Music Education in New Mexico Schools
Music Education is a cornerstone of the New Mexico Music Commission’s purpose. A strong music education preserves the lineage of great musicians and patrons for generations to come. The music commission supports the state’s many music schools, from pre-K to post-secondary, as well as its private music schools and studios.
The music commission supports the state’s music-education colleges, universities, schools, studios, and programs, many of which are listed in our New Mexico Music Directory. You will also find information on the Internet for New Mexico music programs, schools, universities, degrees, etc. The following sections outline the role and importance of music education, from pre-K beginning music literacy and methods to Post-Secondary degree programs.
Pre-K Music Education
Importance of Pre-K Music Education
Here are a few articles that discuss the importance of Pre-K music education:
Pre-K Music Education Methodologies
Here is a partial list featuring several successful Pre-K music education methodologies :
K-12 Music Education
Most public school systems in New Mexico teach music in a classroom setting. As a general rule in the state, instrumental music education begins in 6th grade, with instruction in traditional band and orchestra instruments. In other states, instrumental music instruction begins as early as 3rd grade. New Mexico schools offer general music education classes in K-5 grades, which cover world music, singing, and some percussion or possibly recorder or guitar. As a general rule, most high schools in New Mexico will have a band and choir program. Some high schools also offer string orchestra and/or mariachi, guitar, piano, and in some instances, AP music theory classes.
New Mexico State Standards for Music
Visit the New Mexico Public Education Department (NMPED) to learn about state standards for music education by grade level.
Researching School Music Programs in New Mexico
If you are interested in researching music programs in your community, access the following links provided by NMPED. The best thing to do is to call the school directly and ask to speak with the principal about the school’s music program.
Post-Secondary Music Education
There are many types of music degrees available from colleges, universities, music schools, and music conservatories. The New Mexico Higher Education Department is a valuable resource when researching New Mexico’s post-secondary music programs.
Here is a general list of degrees, including a few suggested career opportunities typically associated with each degree:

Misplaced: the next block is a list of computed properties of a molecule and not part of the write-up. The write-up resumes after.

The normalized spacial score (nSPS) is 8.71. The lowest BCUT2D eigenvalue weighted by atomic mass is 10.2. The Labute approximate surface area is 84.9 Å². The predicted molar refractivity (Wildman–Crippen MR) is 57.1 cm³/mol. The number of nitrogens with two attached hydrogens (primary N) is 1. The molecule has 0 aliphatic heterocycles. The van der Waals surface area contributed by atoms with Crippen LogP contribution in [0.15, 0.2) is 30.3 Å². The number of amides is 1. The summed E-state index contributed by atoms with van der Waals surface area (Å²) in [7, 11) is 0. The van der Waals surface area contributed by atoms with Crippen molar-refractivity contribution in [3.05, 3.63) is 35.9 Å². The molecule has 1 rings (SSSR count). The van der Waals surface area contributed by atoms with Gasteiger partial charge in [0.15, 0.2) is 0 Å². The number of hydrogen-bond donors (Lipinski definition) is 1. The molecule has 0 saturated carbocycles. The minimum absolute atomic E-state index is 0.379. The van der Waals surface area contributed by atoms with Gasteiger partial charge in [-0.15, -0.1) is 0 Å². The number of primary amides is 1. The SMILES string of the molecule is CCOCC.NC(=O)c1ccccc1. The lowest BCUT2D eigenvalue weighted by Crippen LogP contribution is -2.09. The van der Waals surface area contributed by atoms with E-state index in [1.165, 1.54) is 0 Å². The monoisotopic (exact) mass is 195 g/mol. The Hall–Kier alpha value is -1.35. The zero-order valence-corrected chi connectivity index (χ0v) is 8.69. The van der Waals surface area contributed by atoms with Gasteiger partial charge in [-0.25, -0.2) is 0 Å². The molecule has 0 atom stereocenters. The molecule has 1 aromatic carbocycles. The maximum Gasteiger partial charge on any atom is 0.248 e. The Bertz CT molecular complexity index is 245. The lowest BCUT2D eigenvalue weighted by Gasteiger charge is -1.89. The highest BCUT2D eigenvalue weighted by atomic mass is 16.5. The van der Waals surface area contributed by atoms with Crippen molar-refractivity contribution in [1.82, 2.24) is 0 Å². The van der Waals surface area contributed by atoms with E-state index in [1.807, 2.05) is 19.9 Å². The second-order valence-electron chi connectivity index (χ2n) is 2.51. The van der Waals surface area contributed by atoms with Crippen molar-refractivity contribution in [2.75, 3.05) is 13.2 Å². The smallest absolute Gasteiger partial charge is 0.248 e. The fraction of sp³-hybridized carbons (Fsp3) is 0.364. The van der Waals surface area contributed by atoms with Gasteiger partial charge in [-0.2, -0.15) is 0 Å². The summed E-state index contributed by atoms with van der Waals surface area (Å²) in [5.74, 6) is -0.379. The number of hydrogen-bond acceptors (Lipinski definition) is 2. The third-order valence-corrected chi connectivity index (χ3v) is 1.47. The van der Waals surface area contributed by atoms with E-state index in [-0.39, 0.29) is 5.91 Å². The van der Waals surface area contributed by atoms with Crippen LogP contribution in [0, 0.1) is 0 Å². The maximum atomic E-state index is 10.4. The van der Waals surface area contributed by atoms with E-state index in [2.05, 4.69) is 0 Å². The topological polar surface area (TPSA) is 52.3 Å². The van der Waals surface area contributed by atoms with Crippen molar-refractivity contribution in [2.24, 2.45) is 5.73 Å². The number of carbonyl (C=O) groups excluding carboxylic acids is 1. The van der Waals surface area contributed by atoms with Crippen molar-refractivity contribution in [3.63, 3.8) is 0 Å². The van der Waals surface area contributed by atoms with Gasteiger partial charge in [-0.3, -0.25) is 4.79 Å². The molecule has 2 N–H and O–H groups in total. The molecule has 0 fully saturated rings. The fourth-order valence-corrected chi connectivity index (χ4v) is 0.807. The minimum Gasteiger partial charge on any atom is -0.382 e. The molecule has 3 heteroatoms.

- Performance: classical, jazz, contemporary styles, folk, world music on any musical instrument or voice, as a solo performer or with chamber ensembles, bands, orchestras, choirs, film score musician, live shows, Broadway, opera, dance, recording artist, commercials, back-up musician, accompanist, etc.
- Conducting: generally included in the performance category; conducting orchestras, ensembles, bands, musicals, operas, ballets, etc.
- Composition: song writing, classical, film & television score, commercials, etc.
- Music Theory: music literacy, ear training, dictation, sight singing, orchestration, counterpoint, analysis, etc.
- Business: arts administration, personnel management, orchestra manager, union rep, artistic director, executive director, non-profit arts organizations, etc.
- Music Education: public or private music teacher, band, choir, orchestra, piano, guitar, general music, recorder, group instruction, etc.
- Pedagogy: private studio teacher, coach, clinician usually specializing in a specific instrument or voice, Suzuki, Orff-Kodaly, etc.
- Engineering: studio recording, editing, stage management, sound production, etc.
Pursuing a Degree in Music
The following quote, from a college search website, is a description of what a post-secondary degree in music might look like:
“Those who would like to pursue careers in classical performance usually have to audition before being admitted into music schools. They are expected to arrive at college already having mastered their instruments of choice. They also usually have to possess knowledge of classical music history and theory; they may have to take multiple tests before gaining acceptance into college.
Musicians who prefer more fluid approaches to performance and instruction will be able to find programs that include education in contemporary rock, jazz and blues music. Schools that focus on popular music do not always require new students to audition. Students who do not know any music theory are able to start at the beginning, as are students who would like to experiment with new instruments.
Collegiate music programs encompass education in music history and theory as well as private music lessons. Students usually have to perform for faculty and their peers at the end of every semester, and they will perform full solo recitals before graduating. Performance is at the core of most music programs. Some schools offer composition programs that require students to compile portfolios of fully-realized pieces for complete instrumental ensembles.
A music degree allows a dedicated musician to work gainfully. Many graduates of music schools go on to play in professional orchestras. Others work as full-time music teachers. Attending an accredited music school is the best way to transform a fulfilling hobby into meaningful career.”
New Mexico’s Colleges and Universities
Here is a short list of some of the accredited music programs at New Mexico Colleges and Universities. The links provide statistics for each school, by Education News:
Send us an email if you know of another New Mexico College or University with an accredited music program that needs to be on this list.
Click here for statistics on New Mexico’s University and College system, compared to the national average.